Hi I need to shrink the code of FreeRTOS. We have a limit for the application of 100Kbytes and we are now on 105K. I know that there are enable/disable switches in FreeRTOSConfig.h I just wonder if there would be any sections that can be considered easier to take out. I have included my FreeRTOS Config.h in the attachment. I’m also using FreeRTOS IP stack, so any suggestions to put the IP stack under diet are welcome. I’m using TCP not UDP, but still there are UDP calls in FreeRTOS_IP.c … thanks
Well, FreeRTOS should only use a portion of that 105K, so you might have to look at the bigger picture. One suggestion would be to enable compiler optimizations, say -O3 for gcc. If using gcc, you can try on the link time optimization (-flto) too (see https://mcuoneclipse.com/2018/05/31/gnu-link-time-optimization-finds-non-matching-declarations/), but be aware that depending on gcc version there might be some bugs with that optimization. If you are not using timers, you can set configUSETIMERS to 0. if not using Queue sets: configUSEQUEUESETS to 0. You could as well set the INCLUDEvTaskPrioritySet and others to 0, if you are not using them (but the linker should dead-strip them anyway). You could disable the asserts (defininig configASSERT() as an empty macro). I hope this helps, Erich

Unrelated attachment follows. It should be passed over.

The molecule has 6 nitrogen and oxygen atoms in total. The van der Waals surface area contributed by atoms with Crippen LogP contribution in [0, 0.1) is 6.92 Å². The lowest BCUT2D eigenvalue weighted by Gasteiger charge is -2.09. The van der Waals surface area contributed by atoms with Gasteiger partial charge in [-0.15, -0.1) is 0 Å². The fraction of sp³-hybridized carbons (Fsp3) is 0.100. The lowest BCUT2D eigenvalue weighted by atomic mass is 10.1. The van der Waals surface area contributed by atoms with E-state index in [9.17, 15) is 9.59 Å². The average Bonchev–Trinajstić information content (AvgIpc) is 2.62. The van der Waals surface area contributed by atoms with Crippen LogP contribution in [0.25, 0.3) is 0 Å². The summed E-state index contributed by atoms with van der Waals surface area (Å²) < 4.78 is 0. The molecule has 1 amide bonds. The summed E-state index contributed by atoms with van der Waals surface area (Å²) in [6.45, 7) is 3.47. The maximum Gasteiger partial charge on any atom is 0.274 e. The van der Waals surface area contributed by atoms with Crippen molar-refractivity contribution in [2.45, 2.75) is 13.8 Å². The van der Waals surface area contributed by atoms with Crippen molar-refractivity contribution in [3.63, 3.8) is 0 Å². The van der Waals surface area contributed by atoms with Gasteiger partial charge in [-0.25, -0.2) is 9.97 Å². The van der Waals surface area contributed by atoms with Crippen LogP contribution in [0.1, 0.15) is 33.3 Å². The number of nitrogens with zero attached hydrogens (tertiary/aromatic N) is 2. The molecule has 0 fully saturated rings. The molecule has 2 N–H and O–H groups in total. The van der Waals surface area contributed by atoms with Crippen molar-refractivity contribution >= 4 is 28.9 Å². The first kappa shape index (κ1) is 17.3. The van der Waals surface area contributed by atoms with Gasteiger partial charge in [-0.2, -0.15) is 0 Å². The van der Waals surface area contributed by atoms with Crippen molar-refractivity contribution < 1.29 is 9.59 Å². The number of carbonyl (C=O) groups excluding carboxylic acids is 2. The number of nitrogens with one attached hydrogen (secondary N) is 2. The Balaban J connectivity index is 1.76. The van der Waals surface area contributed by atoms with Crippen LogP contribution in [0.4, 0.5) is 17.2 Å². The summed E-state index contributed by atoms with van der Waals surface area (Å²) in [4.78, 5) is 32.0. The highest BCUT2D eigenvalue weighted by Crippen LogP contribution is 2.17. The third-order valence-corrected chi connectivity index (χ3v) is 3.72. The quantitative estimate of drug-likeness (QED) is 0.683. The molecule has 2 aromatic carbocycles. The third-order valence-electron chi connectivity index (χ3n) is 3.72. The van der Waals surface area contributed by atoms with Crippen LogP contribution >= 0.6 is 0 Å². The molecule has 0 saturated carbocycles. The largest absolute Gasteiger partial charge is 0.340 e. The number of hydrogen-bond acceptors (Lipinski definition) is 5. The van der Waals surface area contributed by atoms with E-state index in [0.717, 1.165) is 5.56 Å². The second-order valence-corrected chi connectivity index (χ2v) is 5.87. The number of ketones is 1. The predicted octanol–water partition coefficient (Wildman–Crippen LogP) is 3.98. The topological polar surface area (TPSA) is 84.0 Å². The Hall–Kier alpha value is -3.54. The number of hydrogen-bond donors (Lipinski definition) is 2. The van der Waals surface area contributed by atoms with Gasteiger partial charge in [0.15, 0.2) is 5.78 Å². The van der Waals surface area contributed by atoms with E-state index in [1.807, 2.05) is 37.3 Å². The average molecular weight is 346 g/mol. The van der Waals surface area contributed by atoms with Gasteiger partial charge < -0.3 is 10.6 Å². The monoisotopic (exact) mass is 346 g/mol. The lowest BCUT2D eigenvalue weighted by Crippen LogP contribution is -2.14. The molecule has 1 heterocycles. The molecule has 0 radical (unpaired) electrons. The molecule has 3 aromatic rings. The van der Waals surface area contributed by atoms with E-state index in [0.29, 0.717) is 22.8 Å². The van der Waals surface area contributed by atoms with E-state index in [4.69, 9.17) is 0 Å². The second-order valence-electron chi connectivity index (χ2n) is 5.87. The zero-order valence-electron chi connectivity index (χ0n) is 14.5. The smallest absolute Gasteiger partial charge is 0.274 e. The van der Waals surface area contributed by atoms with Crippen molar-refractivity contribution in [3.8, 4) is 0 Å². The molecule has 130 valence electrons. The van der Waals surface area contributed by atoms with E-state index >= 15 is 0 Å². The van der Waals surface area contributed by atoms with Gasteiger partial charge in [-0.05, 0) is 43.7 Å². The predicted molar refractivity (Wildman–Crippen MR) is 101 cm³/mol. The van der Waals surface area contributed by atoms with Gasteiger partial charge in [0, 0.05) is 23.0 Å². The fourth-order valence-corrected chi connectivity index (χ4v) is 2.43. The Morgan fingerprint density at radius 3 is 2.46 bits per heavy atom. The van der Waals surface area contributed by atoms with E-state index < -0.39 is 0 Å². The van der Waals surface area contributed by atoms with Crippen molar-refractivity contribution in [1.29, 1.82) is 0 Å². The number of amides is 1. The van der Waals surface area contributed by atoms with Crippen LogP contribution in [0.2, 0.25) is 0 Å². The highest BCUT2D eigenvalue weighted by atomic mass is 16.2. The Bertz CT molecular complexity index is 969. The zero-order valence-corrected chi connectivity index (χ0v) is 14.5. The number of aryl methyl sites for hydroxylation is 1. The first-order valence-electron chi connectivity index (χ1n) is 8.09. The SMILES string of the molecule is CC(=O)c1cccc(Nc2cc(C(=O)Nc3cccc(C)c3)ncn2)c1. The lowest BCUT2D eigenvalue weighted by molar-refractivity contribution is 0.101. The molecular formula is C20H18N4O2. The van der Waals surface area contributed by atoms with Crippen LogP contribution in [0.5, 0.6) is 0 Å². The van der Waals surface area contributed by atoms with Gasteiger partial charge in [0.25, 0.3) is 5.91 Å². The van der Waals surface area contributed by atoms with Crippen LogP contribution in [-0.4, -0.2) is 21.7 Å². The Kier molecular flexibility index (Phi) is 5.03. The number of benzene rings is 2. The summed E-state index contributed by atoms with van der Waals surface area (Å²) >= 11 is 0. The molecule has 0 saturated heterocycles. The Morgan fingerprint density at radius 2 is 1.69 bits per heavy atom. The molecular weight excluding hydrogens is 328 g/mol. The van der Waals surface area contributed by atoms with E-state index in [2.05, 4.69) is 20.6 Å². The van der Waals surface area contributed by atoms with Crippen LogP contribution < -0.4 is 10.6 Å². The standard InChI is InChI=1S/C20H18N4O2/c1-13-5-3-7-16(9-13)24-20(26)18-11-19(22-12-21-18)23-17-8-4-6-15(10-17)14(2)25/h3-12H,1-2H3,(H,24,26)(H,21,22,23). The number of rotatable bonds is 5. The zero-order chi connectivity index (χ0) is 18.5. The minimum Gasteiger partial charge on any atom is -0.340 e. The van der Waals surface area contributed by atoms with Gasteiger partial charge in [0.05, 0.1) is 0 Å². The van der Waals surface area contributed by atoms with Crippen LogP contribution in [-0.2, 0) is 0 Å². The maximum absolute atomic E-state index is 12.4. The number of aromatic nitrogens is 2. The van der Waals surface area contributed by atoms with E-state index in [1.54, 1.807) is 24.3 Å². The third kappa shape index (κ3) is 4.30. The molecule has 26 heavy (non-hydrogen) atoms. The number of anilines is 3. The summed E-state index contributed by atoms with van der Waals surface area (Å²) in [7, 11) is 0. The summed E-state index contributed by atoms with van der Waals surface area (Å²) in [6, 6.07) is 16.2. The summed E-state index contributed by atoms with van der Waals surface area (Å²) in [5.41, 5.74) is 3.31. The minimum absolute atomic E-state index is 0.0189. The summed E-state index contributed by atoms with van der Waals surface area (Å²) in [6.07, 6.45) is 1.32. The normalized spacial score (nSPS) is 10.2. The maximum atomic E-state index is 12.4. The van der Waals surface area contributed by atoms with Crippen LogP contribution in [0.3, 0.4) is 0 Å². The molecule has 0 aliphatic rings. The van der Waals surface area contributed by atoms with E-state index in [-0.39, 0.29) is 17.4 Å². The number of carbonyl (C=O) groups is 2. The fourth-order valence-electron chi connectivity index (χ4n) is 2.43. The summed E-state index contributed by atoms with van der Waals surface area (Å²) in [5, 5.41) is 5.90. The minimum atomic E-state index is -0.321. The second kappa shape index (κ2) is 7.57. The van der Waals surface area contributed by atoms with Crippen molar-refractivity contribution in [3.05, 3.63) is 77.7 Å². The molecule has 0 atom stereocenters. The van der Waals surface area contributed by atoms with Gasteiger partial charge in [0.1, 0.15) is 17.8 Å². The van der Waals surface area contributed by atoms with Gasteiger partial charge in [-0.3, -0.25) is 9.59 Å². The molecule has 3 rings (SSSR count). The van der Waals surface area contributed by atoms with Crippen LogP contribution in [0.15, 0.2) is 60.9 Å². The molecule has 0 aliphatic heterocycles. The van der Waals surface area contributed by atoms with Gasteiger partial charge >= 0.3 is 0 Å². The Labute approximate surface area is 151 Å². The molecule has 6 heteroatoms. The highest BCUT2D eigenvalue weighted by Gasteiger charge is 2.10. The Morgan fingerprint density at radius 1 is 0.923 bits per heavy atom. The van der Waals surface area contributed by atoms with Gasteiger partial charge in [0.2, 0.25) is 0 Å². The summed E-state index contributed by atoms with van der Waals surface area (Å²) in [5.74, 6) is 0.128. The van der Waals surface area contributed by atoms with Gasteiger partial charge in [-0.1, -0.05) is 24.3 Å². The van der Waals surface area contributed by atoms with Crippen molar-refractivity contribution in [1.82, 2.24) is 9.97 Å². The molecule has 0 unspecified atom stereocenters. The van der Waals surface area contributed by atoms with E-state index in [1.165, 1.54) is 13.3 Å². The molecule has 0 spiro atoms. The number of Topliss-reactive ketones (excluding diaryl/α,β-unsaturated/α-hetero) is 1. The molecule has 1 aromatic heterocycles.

Thanks for the answer. I’m using in fact -Os which should optimize for space. (forgot to mention that…) I had already some of the config defines set to 0, but using some others I’m now on 130100 bytes so 700 bytes to go. By the way I’m not using DNS nor UDP but nevertheless I need to include the FReeRTOS IP files related with these. Whould there be anyway of removing DNS and UDP functionalities?
You can remove unused functions using the -ffunction-sections and -fdata-sections compiler options to put all functions/data in their own sections, then use the –gc-sections linker option. Additionally, if you are using GCC, then the first place I would look for bloat is the library you are using. For example, simply calling sprintf() in your code can bring in Kbytes of floating point handling code that you may not need. Finally – look at the map file – that will tell you what is using the memory.
Copyright (C) Amazon Web Services, Inc. or its affiliates. All rights reserved.